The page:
• Foreman/Supervisor: You have journey-level knowledge and experience and have also supervised employees working as roofers
  • Owner-builder: You have built up the knowledge and skills of a journeyman by working on your own property. You’ll need to submit a Construction Project Experience form for each project.

All experience claims must be documented and verified by a qualified individual.

While there are no formal education requirements to get a roofing contractor license, the CSLB lets you count up to three years of schooling, technical training, or apprenticeship toward your license. Include transcripts of your experience with your application, and the CSLB will evaluate it to determine whether it counts toward the four-year minimum. 

Here’s how different types of education can count toward your experience requirement:

Type of EducationMaximum Contribution to Experience Requirement
Associate (A.A.) degree from an accredited college in building or construction management1 – 1 ½ years
Four-year degree from an accredited college or university in the following fields: 
• Accounting
• Architecture 
• Business 
• Economics
• Mathematics
• Physics
2 years
A professional law degree2 years

Completion of an apprenticeship from an accredited apprenticeship program
3 years
Four-year degree from an accredited college or university in the following fields: 
• Construction/technology management
• Engineering in a field related to contractor classification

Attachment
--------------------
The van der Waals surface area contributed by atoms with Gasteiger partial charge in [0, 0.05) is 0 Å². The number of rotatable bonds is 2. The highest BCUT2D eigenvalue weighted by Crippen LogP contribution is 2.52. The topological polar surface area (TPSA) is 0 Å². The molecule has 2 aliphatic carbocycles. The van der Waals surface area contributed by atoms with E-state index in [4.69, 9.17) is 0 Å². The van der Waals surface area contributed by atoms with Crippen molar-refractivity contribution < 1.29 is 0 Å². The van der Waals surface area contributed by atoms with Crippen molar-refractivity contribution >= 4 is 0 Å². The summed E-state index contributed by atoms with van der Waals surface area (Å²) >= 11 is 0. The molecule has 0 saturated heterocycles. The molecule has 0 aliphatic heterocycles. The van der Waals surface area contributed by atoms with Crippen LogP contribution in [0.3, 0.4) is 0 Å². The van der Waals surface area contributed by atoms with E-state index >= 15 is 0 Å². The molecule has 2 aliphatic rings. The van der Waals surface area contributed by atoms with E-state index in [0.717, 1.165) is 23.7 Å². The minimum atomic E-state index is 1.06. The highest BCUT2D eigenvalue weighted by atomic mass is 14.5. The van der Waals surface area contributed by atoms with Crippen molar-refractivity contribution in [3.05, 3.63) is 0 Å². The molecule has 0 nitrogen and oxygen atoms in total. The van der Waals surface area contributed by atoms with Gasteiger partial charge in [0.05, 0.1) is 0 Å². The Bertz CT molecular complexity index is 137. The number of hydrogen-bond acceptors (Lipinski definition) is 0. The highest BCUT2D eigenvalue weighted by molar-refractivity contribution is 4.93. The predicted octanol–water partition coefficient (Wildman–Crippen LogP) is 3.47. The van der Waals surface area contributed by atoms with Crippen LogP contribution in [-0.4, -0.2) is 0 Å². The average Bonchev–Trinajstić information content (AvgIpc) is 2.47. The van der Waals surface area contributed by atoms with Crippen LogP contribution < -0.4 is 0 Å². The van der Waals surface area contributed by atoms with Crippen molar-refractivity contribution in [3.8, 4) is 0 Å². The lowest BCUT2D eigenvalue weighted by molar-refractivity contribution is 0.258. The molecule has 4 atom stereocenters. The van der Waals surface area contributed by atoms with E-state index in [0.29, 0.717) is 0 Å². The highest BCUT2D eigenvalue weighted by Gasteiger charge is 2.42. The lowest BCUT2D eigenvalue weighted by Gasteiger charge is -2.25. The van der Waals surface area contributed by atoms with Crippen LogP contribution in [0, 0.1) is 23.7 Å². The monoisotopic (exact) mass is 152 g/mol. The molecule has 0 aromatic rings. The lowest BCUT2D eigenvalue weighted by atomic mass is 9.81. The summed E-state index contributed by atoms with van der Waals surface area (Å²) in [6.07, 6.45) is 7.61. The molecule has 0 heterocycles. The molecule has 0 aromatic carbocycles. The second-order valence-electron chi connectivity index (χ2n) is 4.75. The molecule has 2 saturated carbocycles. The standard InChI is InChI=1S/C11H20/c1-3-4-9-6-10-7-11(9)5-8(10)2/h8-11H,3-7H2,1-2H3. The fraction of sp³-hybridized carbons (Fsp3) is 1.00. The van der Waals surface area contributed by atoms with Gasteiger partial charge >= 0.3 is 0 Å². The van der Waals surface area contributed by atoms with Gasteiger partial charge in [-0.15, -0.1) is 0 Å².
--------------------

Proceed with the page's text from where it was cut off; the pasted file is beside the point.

3 years

How do I get a roofing license in California?

Once you have met all the requirements to get your license, follow the steps laid out on the state licensing page for contractors: 

  1. Ensure that you have the necessary qualifying experience and supporting experience documentation
  2. Submit the application for Original Contractor’s License
  3. Complete the fingerprint/ live scan process required by the California Department of Justice (DOJ) and disclose any convictions
  4. Pass both the Law and Business and trade certification exams
  5. Secure a $25,000 bond or file a $25,000 cashier’s check with the CSLB
  6. Obtain workers’ compensation insurance—all C-39 license holders must have a current workers’ compensation policy or a Certification of Self-Insurance even if they have no employees

Applications, forms, and payment can be submitted to the CSLB online portal or by physically mailing them to the CSLB Headquarters at:

P.O. Box 26000
Sacramento, CA 95826-0026

Once these steps have been completed, you’ll receive a letter of acknowledgment from the CSLB, including an Application Fee Number and a four-digit Personal Identification (PIN). This will allow you to track your application status.